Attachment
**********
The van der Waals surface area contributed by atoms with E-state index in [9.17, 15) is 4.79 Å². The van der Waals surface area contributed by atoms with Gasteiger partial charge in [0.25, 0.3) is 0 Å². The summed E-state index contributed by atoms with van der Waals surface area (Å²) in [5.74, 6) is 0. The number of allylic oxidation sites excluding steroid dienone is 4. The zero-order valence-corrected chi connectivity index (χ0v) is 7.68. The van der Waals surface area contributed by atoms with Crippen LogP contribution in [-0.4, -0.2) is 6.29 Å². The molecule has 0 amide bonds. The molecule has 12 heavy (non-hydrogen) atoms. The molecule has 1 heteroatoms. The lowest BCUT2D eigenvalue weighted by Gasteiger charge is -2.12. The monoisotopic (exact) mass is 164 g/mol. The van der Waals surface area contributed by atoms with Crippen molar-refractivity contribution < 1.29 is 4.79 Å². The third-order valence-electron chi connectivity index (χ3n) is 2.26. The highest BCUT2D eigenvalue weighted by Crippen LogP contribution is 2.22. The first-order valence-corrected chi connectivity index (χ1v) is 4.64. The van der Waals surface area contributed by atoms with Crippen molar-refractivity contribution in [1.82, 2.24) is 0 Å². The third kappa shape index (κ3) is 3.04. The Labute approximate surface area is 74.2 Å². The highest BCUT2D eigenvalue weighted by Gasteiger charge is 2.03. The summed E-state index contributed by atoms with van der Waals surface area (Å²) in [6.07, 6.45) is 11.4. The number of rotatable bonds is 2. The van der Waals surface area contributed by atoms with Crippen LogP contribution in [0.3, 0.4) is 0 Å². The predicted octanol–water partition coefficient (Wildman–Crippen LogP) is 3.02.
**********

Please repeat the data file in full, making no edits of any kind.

The van der Waals surface area contributed by atoms with E-state index in [9.17, 15) is 4.79 Å². The van der Waals surface area contributed by atoms with Gasteiger partial charge in [0.25, 0.3) is 0 Å². The summed E-state index contributed by atoms with van der Waals surface area (Å²) in [5.74, 6) is 0. The number of allylic oxidation sites excluding steroid dienone is 4. The zero-order valence-corrected chi connectivity index (χ0v) is 7.68. The van der Waals surface area contributed by atoms with Crippen LogP contribution in [-0.4, -0.2) is 6.29 Å². The molecule has 0 amide bonds. The molecule has 12 heavy (non-hydrogen) atoms. The molecule has 1 heteroatoms. The lowest BCUT2D eigenvalue weighted by Gasteiger charge is -2.12. The monoisotopic (exact) mass is 164 g/mol. The van der Waals surface area contributed by atoms with Crippen molar-refractivity contribution < 1.29 is 4.79 Å². The third-order valence-electron chi connectivity index (χ3n) is 2.26. The highest BCUT2D eigenvalue weighted by Crippen LogP contribution is 2.22. The first-order valence-corrected chi connectivity index (χ1v) is 4.64. The van der Waals surface area contributed by atoms with Crippen molar-refractivity contribution in [1.82, 2.24) is 0 Å². The third kappa shape index (κ3) is 3.04. The Labute approximate surface area is 74.2 Å². The highest BCUT2D eigenvalue weighted by Gasteiger charge is 2.03. The summed E-state index contributed by atoms with van der Waals surface area (Å²) in [6.07, 6.45) is 11.4. The number of rotatable bonds is 2. The van der Waals surface area contributed by atoms with Crippen LogP contribution in [0.3, 0.4) is 0 Å². The predicted octanol–water partition coefficient (Wildman–Crippen LogP) is 3.02.